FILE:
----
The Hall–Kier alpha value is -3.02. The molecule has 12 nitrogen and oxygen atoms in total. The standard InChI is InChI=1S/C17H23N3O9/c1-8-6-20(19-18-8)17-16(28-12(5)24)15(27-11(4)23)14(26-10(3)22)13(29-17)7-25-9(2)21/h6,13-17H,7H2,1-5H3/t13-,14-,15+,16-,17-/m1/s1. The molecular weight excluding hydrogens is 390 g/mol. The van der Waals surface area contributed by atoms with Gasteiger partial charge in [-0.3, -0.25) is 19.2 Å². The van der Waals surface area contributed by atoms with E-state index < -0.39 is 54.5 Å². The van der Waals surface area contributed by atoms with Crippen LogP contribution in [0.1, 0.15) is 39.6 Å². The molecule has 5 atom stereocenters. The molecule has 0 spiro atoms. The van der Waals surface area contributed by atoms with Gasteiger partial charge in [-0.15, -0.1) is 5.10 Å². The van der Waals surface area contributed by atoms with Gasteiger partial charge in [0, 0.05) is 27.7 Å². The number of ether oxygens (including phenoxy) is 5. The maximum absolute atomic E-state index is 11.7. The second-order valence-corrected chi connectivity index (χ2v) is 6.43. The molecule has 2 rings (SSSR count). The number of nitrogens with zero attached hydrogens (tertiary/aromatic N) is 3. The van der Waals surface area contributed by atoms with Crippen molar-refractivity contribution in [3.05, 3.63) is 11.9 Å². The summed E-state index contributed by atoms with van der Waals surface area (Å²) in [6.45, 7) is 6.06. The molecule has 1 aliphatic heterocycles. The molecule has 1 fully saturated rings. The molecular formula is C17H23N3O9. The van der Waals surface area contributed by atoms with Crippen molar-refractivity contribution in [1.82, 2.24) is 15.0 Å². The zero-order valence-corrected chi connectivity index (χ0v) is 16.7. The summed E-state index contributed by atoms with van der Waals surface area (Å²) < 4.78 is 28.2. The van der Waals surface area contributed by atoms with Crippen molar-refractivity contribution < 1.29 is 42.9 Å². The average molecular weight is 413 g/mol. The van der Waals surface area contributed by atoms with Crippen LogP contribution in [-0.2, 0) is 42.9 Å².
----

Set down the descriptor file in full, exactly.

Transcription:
The Hall–Kier alpha value is -3.02. The molecule has 12 nitrogen and oxygen atoms in total. The standard InChI is InChI=1S/C17H23N3O9/c1-8-6-20(19-18-8)17-16(28-12(5)24)15(27-11(4)23)14(26-10(3)22)13(29-17)7-25-9(2)21/h6,13-17H,7H2,1-5H3/t13-,14-,15+,16-,17-/m1/s1. The molecular weight excluding hydrogens is 390 g/mol. The van der Waals surface area contributed by atoms with Gasteiger partial charge in [-0.3, -0.25) is 19.2 Å². The van der Waals surface area contributed by atoms with E-state index < -0.39 is 54.5 Å². The van der Waals surface area contributed by atoms with Crippen LogP contribution in [0.1, 0.15) is 39.6 Å². The molecule has 5 atom stereocenters. The molecule has 0 spiro atoms. The van der Waals surface area contributed by atoms with Gasteiger partial charge in [-0.15, -0.1) is 5.10 Å². The van der Waals surface area contributed by atoms with Gasteiger partial charge in [0, 0.05) is 27.7 Å². The number of ether oxygens (including phenoxy) is 5. The maximum absolute atomic E-state index is 11.7. The second-order valence-corrected chi connectivity index (χ2v) is 6.43. The molecule has 2 rings (SSSR count). The number of nitrogens with zero attached hydrogens (tertiary/aromatic N) is 3. The van der Waals surface area contributed by atoms with Crippen molar-refractivity contribution in [3.05, 3.63) is 11.9 Å². The summed E-state index contributed by atoms with van der Waals surface area (Å²) in [6.45, 7) is 6.06. The molecule has 1 aliphatic heterocycles. The molecule has 1 fully saturated rings. The molecular formula is C17H23N3O9. The van der Waals surface area contributed by atoms with Crippen molar-refractivity contribution in [1.82, 2.24) is 15.0 Å². The zero-order valence-corrected chi connectivity index (χ0v) is 16.7. The summed E-state index contributed by atoms with van der Waals surface area (Å²) < 4.78 is 28.2. The van der Waals surface area contributed by atoms with Crippen molar-refractivity contribution < 1.29 is 42.9 Å². The average molecular weight is 413 g/mol. The van der Waals surface area contributed by atoms with Crippen LogP contribution in [-0.2, 0) is 42.9 Å².